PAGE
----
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FCNM: From Analysis to Action – Protecting minorities in Europe

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In the last decade, Europe has been beset by major inter-ethnic wars in the Balkans and in the Caucasus, separatist organizations have continued to use violence in Western Europe, while many ethnic groups, particularly the Roma, suffered prejudice and overt or institutional discrimination.

The year 1998 marked the advent of the new Council of Europe (CoE) Framework Convention for the Protection of National Minorities (FCNM); it is legally binding and has been ratified by three-quarters of the CoE’s members. The FCNM offers an objective, apolitical way of responding to the needs of minorities by agreeing minimal norms that must be met. Four years after it entered into force, it is time to assess its effectiveness.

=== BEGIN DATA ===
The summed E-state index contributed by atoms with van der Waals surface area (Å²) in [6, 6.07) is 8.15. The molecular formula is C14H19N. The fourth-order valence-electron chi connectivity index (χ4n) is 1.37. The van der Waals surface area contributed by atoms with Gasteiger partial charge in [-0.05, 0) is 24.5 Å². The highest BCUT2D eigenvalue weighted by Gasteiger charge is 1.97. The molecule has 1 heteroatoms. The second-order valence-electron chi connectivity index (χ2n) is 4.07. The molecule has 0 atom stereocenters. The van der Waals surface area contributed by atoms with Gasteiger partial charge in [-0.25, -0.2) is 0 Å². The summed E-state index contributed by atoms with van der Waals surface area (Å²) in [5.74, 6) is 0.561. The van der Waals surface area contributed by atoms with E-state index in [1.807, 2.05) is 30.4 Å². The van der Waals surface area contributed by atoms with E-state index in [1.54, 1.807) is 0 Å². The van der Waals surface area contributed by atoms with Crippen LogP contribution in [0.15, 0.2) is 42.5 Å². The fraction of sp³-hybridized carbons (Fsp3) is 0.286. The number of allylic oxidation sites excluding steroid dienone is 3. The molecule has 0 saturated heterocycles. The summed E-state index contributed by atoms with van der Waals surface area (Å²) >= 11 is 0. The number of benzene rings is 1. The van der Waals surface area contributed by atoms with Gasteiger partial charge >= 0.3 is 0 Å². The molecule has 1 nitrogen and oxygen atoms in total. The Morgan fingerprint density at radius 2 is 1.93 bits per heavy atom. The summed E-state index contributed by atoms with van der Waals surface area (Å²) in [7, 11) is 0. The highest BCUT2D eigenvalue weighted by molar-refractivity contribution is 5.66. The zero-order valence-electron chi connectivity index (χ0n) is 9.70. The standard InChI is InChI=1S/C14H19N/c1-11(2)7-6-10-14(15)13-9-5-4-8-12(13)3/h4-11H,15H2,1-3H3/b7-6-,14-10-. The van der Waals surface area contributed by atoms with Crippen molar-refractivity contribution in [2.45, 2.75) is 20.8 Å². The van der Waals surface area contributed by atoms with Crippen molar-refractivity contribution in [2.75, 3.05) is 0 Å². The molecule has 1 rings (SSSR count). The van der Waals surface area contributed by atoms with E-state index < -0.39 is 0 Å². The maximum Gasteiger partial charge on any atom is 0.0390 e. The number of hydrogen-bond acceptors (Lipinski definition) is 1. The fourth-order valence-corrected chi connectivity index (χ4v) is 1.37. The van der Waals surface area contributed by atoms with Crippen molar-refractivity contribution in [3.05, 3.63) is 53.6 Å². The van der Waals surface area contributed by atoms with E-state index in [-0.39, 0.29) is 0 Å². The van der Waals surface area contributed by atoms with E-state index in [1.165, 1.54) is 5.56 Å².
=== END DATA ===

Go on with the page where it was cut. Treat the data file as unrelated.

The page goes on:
Significant progress has been made, but much more needs to be done. Double standards among CoE States must be eliminated. More substantial policies and programmes are needed in almost every State to ensure full and effective equality, and to facilitate the effective participation of minorities throughout Europe.

The monitoring of the FCNM is crucial for measuring and managing change, and has become a dynamic vehicle for constructive criticism and the exchange of experiences. This Briefing therefore makes a series of recommendations for extending the scope of the FCNM and for strengthening its monitoring. It also calls for a well-publicized and coordinated institutional strategy by the CoE to protect and promote the rights of minorities and to enhance cooperation between communities.

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